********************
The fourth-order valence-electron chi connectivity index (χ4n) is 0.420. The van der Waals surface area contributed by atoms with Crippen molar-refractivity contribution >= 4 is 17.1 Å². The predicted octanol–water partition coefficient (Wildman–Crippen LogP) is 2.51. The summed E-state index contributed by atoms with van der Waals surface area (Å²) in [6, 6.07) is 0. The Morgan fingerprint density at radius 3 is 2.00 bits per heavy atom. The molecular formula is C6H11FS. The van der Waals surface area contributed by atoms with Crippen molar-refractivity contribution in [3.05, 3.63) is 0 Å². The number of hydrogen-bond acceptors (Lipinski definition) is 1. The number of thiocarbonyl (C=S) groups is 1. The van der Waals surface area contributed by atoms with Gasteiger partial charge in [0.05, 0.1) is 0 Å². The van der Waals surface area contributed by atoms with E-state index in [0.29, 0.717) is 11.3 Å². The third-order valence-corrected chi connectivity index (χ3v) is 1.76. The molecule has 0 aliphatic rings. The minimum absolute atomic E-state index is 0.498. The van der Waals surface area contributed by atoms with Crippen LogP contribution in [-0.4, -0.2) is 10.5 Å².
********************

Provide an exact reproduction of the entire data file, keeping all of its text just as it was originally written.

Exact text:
The fourth-order valence-electron chi connectivity index (χ4n) is 0.420. The van der Waals surface area contributed by atoms with Crippen molar-refractivity contribution >= 4 is 17.1 Å². The predicted octanol–water partition coefficient (Wildman–Crippen LogP) is 2.51. The summed E-state index contributed by atoms with van der Waals surface area (Å²) in [6, 6.07) is 0. The Morgan fingerprint density at radius 3 is 2.00 bits per heavy atom. The molecular formula is C6H11FS. The van der Waals surface area contributed by atoms with Crippen molar-refractivity contribution in [3.05, 3.63) is 0 Å². The number of hydrogen-bond acceptors (Lipinski definition) is 1. The number of thiocarbonyl (C=S) groups is 1. The van der Waals surface area contributed by atoms with Gasteiger partial charge in [0.05, 0.1) is 0 Å². The van der Waals surface area contributed by atoms with E-state index in [0.29, 0.717) is 11.3 Å². The third-order valence-corrected chi connectivity index (χ3v) is 1.76. The molecule has 0 aliphatic rings. The minimum absolute atomic E-state index is 0.498. The van der Waals surface area contributed by atoms with Crippen LogP contribution in [-0.4, -0.2) is 10.5 Å².